How Vodka Can Support the Carbon Capture Industry

As the race to slow climate change continues, the push for alternative energies is ever-growing. These energies can assist in the end goal by drastically lowering greenhouse gas emissions and not furthering the state of global warming.

How Vodka Can Support the Carbon Capture Industry
Source: Climeworks

Though this approach is certainly helpful, there is likewise a need to remove the current amount of greenhouse gasses, namely Carbon Dioxide (CO2), from the atmosphere. This already happens organically from vegetation and the ocean that naturally sequesters carbon, but not at a rate that can keep up with carbon dioxide output from human-induced sources. In comes the need for extra help in this area, hence the growth of carbon capture technology.

The capture part is somewhat streamlined, leaving many companies either creating their own machinery to carry out the process or funding other companies to help them reach the end goal. Climeworks, a Swiss company founded in 2009, is a global leader in this area and one of the many examples of companies that have drastically helped advance this sector.

When it comes to the storage part, this is where there is more room for creativity, as researchers and scientists are frequently finding new and useful things that can store carbon. So far, we've seen such unique things fall in the realm of rocks, diamonds, and even beer. Now, there is another genius idea, storing carbon dioxide in vodka.

How It’s Done

The Air Company, a New York-based startup, began crafting up a unique spirit just a couple of years ago, carbon captured vodka.

The company describes the vodka as such: "Air Vodka is the world's cleanest, highest quality, and most sustainable spirit. It's also the world's first carbon-negative spirit. This spirit is engineered to help create a world with cleaner air—the perfect way to balance indulgence with impact."

The process starts by purchasing previously captured carbon dioxide that has already undergone cooling and pressurization. The company then utilizes an electrolyzer to split water into its respective elements, hydrogen (H) and oxygen (O2). Next, the oxygen is released into the air while they take the hydrogen and integrate it into the captured carbon dioxide using their Carbon Conversion Reactor.

"Inside our Carbon Conversion Reactor is a continuous flow system. The CO2 and H2 flow through tubes, which are filled with our proprietary catalyst. This creates a chemical reaction that transforms the two gases into a liquid. This liquid is composed of ethanol (C2H5OH), methanol (CH3OH), and water (H2O)."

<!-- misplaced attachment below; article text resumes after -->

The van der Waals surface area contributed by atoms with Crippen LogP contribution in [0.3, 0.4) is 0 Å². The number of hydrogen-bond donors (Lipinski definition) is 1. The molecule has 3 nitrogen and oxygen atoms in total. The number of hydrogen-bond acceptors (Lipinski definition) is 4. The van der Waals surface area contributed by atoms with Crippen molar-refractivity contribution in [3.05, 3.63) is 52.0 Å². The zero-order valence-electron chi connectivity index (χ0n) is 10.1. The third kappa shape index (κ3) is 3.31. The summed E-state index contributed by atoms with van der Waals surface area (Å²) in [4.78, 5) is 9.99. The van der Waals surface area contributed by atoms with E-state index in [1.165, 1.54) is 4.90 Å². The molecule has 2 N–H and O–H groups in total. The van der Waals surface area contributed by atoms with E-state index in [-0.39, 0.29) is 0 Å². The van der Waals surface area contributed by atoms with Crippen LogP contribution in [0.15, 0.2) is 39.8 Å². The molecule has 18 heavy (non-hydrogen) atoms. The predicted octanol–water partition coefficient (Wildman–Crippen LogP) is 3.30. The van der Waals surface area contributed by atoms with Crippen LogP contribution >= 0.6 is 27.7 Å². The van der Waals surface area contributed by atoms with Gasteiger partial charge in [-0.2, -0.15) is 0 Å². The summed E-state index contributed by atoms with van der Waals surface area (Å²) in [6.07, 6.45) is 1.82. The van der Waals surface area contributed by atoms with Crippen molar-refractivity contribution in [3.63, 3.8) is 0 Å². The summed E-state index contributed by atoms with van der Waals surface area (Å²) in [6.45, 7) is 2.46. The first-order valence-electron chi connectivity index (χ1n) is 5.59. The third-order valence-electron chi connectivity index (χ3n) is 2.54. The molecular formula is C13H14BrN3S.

Their distillery process is the next step along the ride. First, it will work to separate the ethanol and methanol from the water and then repeat the process to separate the ethanol from methanol. Next, the ethanol is hand mixed with the water in steel totes to form the final product, vodka.

Not only does Air Company store carbon in their vodka, but they also make sure that the materials they use have a lowered environmental footprint. "We incorporate the use of sustainable materials wherever possible. Our 100% biodegradable labels are created using vegetable ink on printers that run on renewable energy and use recycled water. They're bound to the bottle using a special, non-toxic tack, allowing them to be easily removed. Our cellulose-based tamper seal is 100% compostable, and we use recycled cardboard to make our boxes. Both the box and the glass bottle were designed to be given a second life beyond their initial use."

The company estimates that they have produced just over 5,000 gallons of Air Vodka to date.

A Promising Start

Despite this innovation, vodka isn't the only way the company stores carbon. They also store atmospheric CO2 in hand sanitizer and perfume.

Further, since the Air Company is one of the first of its kind, it has received notoriety in the form of awards, affiliates, collaborative partners, and financial backing from the likes of NASA, Linde, and Nel. In 2020, after just one year of operation, the Air Company even won NASA's CO2 Conversion Challenge Award for converting CO2 into Sugar.

"The CO2 Conversion Challenge began in 2018 to incentivize the public to recreate an invisible process plants do regularly with a non-biological system," said Monsi Roman, manager of Centennial Challenges. "Despite many obstacles, three teams developed beneficial technologies that could enable humans to create valuable products from the Martian environment."

Air Company came out on top, winning a prize of $50,000 to continue its operations.

Finally, the company’s method of storing carbon in vodka is rather ingenious, as it provides the company with a valuable product while simultaneously being able to support the carbon capture industry. And even though they have only been in business a few years, the Air Company has already made advanced strides that far outpace some of its competitors. Their ability to begin and succeed in their operations in such a short period is a testament to the company's vision, team, and ingenuity.

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